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National Human Trafficking Awareness Day and Month
January 10, 2016

Monday, January 11 marks National Human Trafficking Awareness Day, as part of a month-long U.S. nationwide campaign, by Presidential Proclamation, to raise awareness about how to prevent or reduce trafficking and the conditions that foster it, shed light on the victims of modern slavery, and show a renewed commitment to bringing perpetrators to justice so that all human beings may not be denied their inherent rights or dignity. The campaign culminates on February 1, National Freedom Day.

Officials are making efforts to make clear that human trafficking is not just a problem overseas, it is not synonymous with sex trafficking, nor is sex trafficking synonymous with prostitution, it doesn’t only affect women, and it’s not just people who’ve been abducted.

Human trafficking happens in the U.S. Between 14,500-17,500 people are estimated to be trafficked in the U.S. each year.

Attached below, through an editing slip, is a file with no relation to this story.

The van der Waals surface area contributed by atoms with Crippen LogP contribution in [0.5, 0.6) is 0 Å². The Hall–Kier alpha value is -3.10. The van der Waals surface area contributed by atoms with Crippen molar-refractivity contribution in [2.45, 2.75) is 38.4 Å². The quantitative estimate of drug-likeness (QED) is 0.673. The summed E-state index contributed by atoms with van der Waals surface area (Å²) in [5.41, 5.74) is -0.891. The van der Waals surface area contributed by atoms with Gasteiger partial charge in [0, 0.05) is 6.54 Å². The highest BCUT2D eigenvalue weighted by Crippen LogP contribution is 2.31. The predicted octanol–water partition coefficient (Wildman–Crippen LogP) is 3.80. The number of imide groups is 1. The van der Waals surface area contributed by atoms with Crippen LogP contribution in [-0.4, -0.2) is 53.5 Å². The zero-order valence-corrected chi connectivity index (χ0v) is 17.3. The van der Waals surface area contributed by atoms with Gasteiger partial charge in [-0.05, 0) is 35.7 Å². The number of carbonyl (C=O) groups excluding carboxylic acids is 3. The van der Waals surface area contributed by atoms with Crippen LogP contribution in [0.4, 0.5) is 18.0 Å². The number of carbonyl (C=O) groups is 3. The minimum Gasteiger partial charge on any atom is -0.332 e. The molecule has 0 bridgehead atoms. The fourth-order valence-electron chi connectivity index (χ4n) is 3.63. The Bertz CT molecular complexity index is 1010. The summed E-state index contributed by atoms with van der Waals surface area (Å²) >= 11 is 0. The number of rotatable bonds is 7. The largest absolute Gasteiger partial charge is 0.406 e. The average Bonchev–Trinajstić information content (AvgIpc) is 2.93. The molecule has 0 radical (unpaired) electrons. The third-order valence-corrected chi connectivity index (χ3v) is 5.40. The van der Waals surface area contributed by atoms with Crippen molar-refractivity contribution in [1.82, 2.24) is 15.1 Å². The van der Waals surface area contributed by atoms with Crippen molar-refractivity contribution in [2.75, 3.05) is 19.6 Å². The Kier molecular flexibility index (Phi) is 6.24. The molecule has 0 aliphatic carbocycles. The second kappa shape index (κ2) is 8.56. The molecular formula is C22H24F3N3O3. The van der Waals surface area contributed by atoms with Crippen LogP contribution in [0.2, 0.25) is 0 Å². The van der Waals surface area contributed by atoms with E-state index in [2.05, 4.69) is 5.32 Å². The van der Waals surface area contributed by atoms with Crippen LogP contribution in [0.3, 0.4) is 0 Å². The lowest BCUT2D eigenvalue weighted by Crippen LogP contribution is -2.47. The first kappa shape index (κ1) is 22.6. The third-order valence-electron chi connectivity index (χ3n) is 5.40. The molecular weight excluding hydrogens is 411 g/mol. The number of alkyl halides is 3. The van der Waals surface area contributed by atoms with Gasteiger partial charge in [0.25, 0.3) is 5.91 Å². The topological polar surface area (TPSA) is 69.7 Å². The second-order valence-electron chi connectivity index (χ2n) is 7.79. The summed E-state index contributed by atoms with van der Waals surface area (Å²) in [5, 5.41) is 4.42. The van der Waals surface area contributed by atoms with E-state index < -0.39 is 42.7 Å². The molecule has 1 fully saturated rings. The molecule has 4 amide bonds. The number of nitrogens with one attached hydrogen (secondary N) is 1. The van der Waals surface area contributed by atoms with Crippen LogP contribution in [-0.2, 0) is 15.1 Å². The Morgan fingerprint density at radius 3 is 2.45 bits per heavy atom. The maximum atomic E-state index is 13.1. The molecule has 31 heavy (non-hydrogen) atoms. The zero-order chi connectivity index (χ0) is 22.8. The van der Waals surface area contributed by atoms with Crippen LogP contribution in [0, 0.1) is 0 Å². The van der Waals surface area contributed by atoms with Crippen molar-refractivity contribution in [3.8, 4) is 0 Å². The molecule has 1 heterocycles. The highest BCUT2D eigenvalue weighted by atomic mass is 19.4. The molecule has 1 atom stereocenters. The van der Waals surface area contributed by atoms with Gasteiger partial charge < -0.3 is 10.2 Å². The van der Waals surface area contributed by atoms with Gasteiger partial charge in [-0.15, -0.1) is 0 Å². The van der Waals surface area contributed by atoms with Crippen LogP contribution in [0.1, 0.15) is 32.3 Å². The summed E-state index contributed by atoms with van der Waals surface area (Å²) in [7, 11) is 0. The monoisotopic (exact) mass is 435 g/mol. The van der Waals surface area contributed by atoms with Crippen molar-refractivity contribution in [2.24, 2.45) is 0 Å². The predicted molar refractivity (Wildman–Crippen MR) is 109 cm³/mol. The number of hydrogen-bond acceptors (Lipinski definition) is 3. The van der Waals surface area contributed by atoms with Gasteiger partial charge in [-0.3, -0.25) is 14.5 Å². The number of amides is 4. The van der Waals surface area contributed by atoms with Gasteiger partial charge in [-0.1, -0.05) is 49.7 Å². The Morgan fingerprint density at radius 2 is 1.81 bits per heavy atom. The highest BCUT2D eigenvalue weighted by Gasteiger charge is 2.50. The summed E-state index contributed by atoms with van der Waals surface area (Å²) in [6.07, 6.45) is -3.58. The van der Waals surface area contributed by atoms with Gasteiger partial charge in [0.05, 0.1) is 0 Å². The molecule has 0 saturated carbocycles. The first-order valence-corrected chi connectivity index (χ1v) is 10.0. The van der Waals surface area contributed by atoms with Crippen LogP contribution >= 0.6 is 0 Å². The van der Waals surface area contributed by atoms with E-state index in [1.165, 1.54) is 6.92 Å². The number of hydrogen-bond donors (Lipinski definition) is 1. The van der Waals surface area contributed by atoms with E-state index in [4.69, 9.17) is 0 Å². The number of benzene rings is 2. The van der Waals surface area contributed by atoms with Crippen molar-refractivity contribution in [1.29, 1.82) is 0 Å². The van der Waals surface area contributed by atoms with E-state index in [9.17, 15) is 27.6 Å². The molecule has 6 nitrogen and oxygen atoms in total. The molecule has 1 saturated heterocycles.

While sex trafficking gets most of the attention, humans are trafficked for all kinds of slave labor, for purposes of marriage or adoption, and even for their organs.

There is a difference between voluntary prostitution and people who’ve been coerced into sexual servitude. Treating prostitutes as criminals who should be deported risks revictimizing people who’ve already been victimized and abused.

There is no one candidate vulnerable to trafficking. Women, men, boys, and girls can all be victims of trafficking.

A lot of attention is put on “stranger danger” but in truth trafficking often happens through someone the victim knows and trusts.

FBI’s Guide to Protecting Children from Online Victimization

The FBI has produced a guide for parents seeking to help protect their children from exploitation online. Among their recommendations, they include:

  • to never arrange a face-to-face meeting with someone they met online;
  • to never upload (post) pictures of themselves onto the Internet or online service to people they do not personally know;
  • to never give out identifying information such as their name, home address, school name, or telephone number;
  • to never download pictures from an unknown source, as there is a good chance there could be sexually explicit images;
  • to never respond to messages or bulletin board postings that are suggestive, obscene, belligerent, or harassing;
  • that whatever they are told online may or may not be true.
  • To report a potential case of trafficking, contact the National Human Trafficking Center at 1-888-3737-888.


Photo credit: GongTo/Shutterstock

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